The newest exhibit at the Arno Maris Gallery at Westfield State University, “Something Extraordinary: A Visual Review of Story as Timeless,” showcases the work of 8 Black artists and is on display through March 31st.
Through drawings, paintings, and mixed media installations, the exhibition delves into the process of visual storytelling and examines Black history through a creative lens.
Zydalis Bauer visited Westfield State and spoke with JaJa Swinton, Tara Gorman, and Kahli Hernandez, three of the artists featured in “Something Extraordinary,” about how the project fosters a sense of unity and to learn more about the inspiration behind their installations.
Hear “Something Extraordinary” co-curator Imo Imeh discuss bringing the exhibit to life in a digital exclusive clip.
Read the full transcript:
Zydalis Bauer Connecting Point: The newest exhibit at the Arnold Maris Gallery at Westfield State University,”Something Extraordinary: A Visual Review of Story as Timeless,” showcases the work of eight Black artists and is on display through March 31st.
Through drawings, paintings, and mixed media installations, the exhibition delves into the process of visual storytelling and examines Black history through a creative lens. I visited Westfield State and spoke with three of the artists featured to find out how the project fosters a sense of unity and to learn more about the inspiration behind their installations.
JaJa Swinton, Artist: Storytelling just joins all the artworks so perfectly. Whether we’re talking about personal stories of redemption or talking about stories of citizenship and belonging, storytelling really bonds everyone’s art.
So, I think it was just the perfect theme to center the entire exhibition around.
Zydalis Bauer: And so, this exhibition has eight featured artists, and I have three of you right here in front of me. Share with me some of the narratives that viewers will be able to see when they come view the exhibition at Westfield State.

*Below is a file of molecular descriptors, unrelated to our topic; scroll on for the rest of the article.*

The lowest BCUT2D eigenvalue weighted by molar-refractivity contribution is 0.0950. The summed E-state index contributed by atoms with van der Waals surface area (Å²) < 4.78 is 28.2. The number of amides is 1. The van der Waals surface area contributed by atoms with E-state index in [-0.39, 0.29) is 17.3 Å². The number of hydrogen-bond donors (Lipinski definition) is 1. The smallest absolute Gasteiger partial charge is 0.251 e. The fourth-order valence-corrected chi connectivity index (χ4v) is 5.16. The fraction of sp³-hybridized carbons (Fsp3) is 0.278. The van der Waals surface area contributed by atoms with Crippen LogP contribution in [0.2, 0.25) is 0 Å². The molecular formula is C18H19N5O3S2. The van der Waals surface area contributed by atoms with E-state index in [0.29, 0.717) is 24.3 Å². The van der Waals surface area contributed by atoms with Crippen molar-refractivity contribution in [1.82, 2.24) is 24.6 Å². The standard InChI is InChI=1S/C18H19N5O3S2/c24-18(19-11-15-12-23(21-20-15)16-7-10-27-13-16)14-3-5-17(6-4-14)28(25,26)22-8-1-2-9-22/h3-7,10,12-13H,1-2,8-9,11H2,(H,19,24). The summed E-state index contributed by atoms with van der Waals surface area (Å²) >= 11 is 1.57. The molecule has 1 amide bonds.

JaJa Swinton: Well, there is Faustina Adeniran’s work, which deals with issues of freedom and belonging, being a transplant from Africa to here in the States. I really like the opening line of his artist statement: “You can really tell what a society is like by what it throws away.” And I think that definitely applies not only for material things, but also for people, as well on a on a human-social level.
So, there’s also Kimberly Becoat’s work, which deals with issues of displacement in the Black community in New York. And I really like the way that she kind of wove in just a little blurb about Robert Moses, who really shaped New York, and in many ways not necessarily positive for people of color.
But those are just two examples of how telling a story, which is both personal, but also other people’s stories that are connected to yours, the community that you share, I think is really important.
Tara Gorman, Artist: And I think when I look at Kiayani’s work, too, which — “The Women of the Antebellum” — learning the stories beyond what you’re taught in school, you know, these these people that came before us and her use of pattern in the portraits as well, it’s just really striking. And I think — I saw a lot of people responding really, really favorably to it. And it’s…yeah, right?
JaJa Swinton: Yeah, they’re awesome!
Absolutely! Yeah. And I like Omar’s portraits and the…when he talks about the — the shaft of light coming through to sort of interrupt how we see things and how our experiences. And…you could fall into them, you know, they’re just…and each one of these, like you said, comes from a different perspective. It just really drives, I think, home, the fact that you can tell a story in a thousand different ways.
Kahli Hernandez, The Artoonist: They’re not going to talk about themselves, but I’m going to talk about them.
JaJa’s work actually speaks to a lot about men’s experiences with court and dealing with the system and how it adversely affects them. And that’s something that a lot of people don’t see or know about because they haven’t experienced it. And it’s a very…I don’t want to say taboo, but it kind of is, because when you do talk about it, it’s almost — it’s hard, because people don’t understand.
Tara Gorman: It gets dismissed.
Kahli Hernandez: Right! Very easily. And and it’s hard for — being a man trying to express yourself, you know — you heard that sigh, right? — positively. And like he was talking about grief in his excerpt and how he projects it through his work. And that’s not something easy to talk about.
Zydalis Bauer: Not at all. And I don’t want to cut you off, but it’s exactly what I wanted to ask, because when I first saw your series, JaJa, “Beauty for Ashes,” I was really moved by how personal this story was. So, how challenging is it for you to talk about something so personal in such a public display?